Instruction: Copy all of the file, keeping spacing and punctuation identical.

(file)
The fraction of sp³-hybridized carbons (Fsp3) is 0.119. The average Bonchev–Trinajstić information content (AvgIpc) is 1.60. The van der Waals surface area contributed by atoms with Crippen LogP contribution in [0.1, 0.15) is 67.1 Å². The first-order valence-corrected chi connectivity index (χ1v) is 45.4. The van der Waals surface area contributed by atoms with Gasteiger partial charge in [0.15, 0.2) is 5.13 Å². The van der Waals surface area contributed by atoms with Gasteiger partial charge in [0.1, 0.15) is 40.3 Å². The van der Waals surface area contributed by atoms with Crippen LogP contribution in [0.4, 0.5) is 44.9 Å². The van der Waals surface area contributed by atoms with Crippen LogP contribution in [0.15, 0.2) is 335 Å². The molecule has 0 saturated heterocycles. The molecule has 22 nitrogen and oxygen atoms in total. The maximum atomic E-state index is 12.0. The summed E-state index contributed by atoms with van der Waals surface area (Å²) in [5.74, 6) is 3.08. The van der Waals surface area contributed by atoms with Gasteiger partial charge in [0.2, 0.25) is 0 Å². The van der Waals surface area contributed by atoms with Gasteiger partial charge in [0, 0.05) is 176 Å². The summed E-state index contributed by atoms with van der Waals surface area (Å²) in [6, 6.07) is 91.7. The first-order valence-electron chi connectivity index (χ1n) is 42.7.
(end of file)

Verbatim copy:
The fraction of sp³-hybridized carbons (Fsp3) is 0.119. The average Bonchev–Trinajstić information content (AvgIpc) is 1.60. The van der Waals surface area contributed by atoms with Crippen LogP contribution in [0.1, 0.15) is 67.1 Å². The first-order valence-corrected chi connectivity index (χ1v) is 45.4. The van der Waals surface area contributed by atoms with Gasteiger partial charge in [0.15, 0.2) is 5.13 Å². The van der Waals surface area contributed by atoms with Gasteiger partial charge in [0.1, 0.15) is 40.3 Å². The van der Waals surface area contributed by atoms with Crippen LogP contribution in [0.4, 0.5) is 44.9 Å². The van der Waals surface area contributed by atoms with Crippen LogP contribution in [0.15, 0.2) is 335 Å². The molecule has 0 saturated heterocycles. The molecule has 22 nitrogen and oxygen atoms in total. The maximum atomic E-state index is 12.0. The summed E-state index contributed by atoms with van der Waals surface area (Å²) in [5.74, 6) is 3.08. The van der Waals surface area contributed by atoms with Gasteiger partial charge in [0.2, 0.25) is 0 Å². The van der Waals surface area contributed by atoms with Gasteiger partial charge in [0, 0.05) is 176 Å². The summed E-state index contributed by atoms with van der Waals surface area (Å²) in [6, 6.07) is 91.7. The first-order valence-electron chi connectivity index (χ1n) is 42.7.